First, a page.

subsequent cases, the High Court in exercise of its jurisdiction of
superintendence can interfere in order only to keep the tribunals
and Courts subordinate to it, ‘within the bounds of their authority’.

(f) In order to ensure that law is followed by such tribunals and
Courts by exercising jurisdiction which is vested in them and by not
declining to exercise the jurisdiction which is vested in them.

(g) Apart from the situations pointed in (e) and (f), High Court
can interfere in exercise of its power of superintendence when
there has been a patent perversity in the orders of tribunals and
Courts subordinate to it or where there has been a gross and
manifest failure of justice or the basic principles of natural justice
have been flouted.

(h) In exercise of its power of superintendence High Court
cannot interfere to correct mere errors of law or fact or just
because another view than the one taken by the tribunals or Courts
subordinate to it, is a possible view. In other words the jurisdiction
has to be very sparingly exercised.

(i) High Court’s power of superintendence under Article 227
cannot be curtailed by any statute. It has been declared a part of
the basic structure of the Constitution by the Constitution Bench of
this Court in the case of L. Chandra Kumar vs. Union of India
others, reported in (1997) 3 SCC 261 and therefore abridgement
by a Constitutional amendment is also very doubtful.

(j) It may be true that a statutory amendment of a rather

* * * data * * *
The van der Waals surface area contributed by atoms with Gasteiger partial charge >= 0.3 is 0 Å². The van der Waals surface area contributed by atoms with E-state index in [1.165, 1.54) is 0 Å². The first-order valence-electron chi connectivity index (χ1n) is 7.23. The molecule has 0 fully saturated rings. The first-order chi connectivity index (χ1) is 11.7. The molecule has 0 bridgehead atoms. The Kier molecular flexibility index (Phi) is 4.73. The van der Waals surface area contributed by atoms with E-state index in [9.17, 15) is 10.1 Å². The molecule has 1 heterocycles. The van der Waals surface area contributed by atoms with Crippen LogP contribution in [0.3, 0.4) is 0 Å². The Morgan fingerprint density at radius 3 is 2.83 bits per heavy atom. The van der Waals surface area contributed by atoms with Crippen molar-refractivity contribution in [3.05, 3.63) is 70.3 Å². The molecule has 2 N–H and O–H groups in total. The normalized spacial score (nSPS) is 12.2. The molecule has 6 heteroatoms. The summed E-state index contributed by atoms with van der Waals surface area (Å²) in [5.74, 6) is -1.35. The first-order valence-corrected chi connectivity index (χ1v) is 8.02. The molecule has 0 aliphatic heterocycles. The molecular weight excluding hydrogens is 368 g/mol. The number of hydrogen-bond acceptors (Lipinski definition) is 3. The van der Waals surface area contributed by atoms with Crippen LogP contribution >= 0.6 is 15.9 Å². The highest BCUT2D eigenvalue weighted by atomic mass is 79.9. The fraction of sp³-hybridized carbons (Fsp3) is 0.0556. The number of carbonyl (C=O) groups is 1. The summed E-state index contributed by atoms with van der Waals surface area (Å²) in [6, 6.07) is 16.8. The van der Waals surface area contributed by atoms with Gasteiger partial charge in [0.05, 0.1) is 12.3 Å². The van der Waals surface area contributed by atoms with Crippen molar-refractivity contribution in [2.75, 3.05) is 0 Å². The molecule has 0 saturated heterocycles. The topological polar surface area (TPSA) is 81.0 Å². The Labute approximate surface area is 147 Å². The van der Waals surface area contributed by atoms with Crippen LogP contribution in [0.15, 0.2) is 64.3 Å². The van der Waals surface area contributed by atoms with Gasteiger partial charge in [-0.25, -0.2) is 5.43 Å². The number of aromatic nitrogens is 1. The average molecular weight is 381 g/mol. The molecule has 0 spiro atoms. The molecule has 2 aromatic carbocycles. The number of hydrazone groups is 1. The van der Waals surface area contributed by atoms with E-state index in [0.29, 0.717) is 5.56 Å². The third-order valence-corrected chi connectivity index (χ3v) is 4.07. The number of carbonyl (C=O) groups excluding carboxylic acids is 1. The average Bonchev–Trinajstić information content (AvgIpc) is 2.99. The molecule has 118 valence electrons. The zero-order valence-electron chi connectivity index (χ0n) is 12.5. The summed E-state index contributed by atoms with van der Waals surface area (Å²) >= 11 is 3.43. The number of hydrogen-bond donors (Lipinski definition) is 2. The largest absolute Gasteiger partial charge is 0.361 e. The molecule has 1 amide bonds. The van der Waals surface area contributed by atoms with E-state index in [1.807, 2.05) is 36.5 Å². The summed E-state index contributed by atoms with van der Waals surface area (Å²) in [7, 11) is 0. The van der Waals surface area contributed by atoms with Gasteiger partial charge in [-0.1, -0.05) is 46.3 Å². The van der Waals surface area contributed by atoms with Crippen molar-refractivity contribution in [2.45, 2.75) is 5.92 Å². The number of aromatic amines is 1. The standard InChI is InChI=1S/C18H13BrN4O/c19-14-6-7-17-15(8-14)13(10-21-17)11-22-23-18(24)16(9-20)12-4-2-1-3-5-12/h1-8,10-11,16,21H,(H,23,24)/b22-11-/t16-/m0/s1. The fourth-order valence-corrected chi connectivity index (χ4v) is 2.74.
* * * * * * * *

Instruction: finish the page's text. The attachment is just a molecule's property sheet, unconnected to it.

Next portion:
cognate provision, like Section 115 of the Civil Procedure Code by
the Civil Procedure Code (Amendment) Act, 1999 does not and
cannot cut down the ambit of High Court’s power under Article 227.
At the same time, it must be remembered that such statutory
amendment does not correspondingly expand the High Court’s
jurisdiction of superintendence under Article 227.

(k) The power is discretionary and has to be exercised on
equitable principle. In an appropriate case, the power can be
exercised suo motu.

(l) On a proper appreciation of the wide and unfettered power
of the High Court under Article 227, it transpires that the main
object of this Article is to keep strict administrative and judicial
control by the High Court on the administration of justice within its
territory.

(m) The object of superintendence, both administrative and
judicial, is to maintain efficiency, smooth and orderly functioning of
the entire machinery of justice in such a way as it does not bring it
into any disrepute. The power of interference under this Article is to
be kept to the minimum to ensure that the wheel of justice does not
come to a halt and the fountain of justice remains pure and
unpolluted in order to maintain public confidence in the functioning
of the tribunals and Courts subordinate to High Court.

(n) This reserve and exceptional power of judicial intervention is
HIGH COURT OF MADHYA PRADESH, BENCH AT INDORE

Misc. Petition No.175/2018
(Mohd. Maqsud Anr. Vs. Smt. Shahin Ors.)
-4-

not to be exercised just for grant of relief in individual cases but
should be directed for promotion of public confidence in the
administration of justice in the larger public interest whereas Article
226 is meant for protection of individual grievance. Therefore, the
power under Article 227 may be unfettered but its exercise is
subject to high degree of judicial discipline pointed out above.

(o) An improper and a frequent exercise of this power will be
counter-productive and will divest this extraordinary power of its
strength and vitality.”

In light of the aforesaid judgment as no patent illegality has

been committed by the trial Court and the order passed by the trial

court does not suffer from any jurisdictional error, this court does not

find any reason to interfere with the order dated 03/11/2017.

No order as to costs. Certified copy as per rules.

(S. C. SHARMA)
JUDGE
Tej

Digitally signed by
Tej Prakash Vyas
Date: 2018.07.20
15:23:58 +05’30’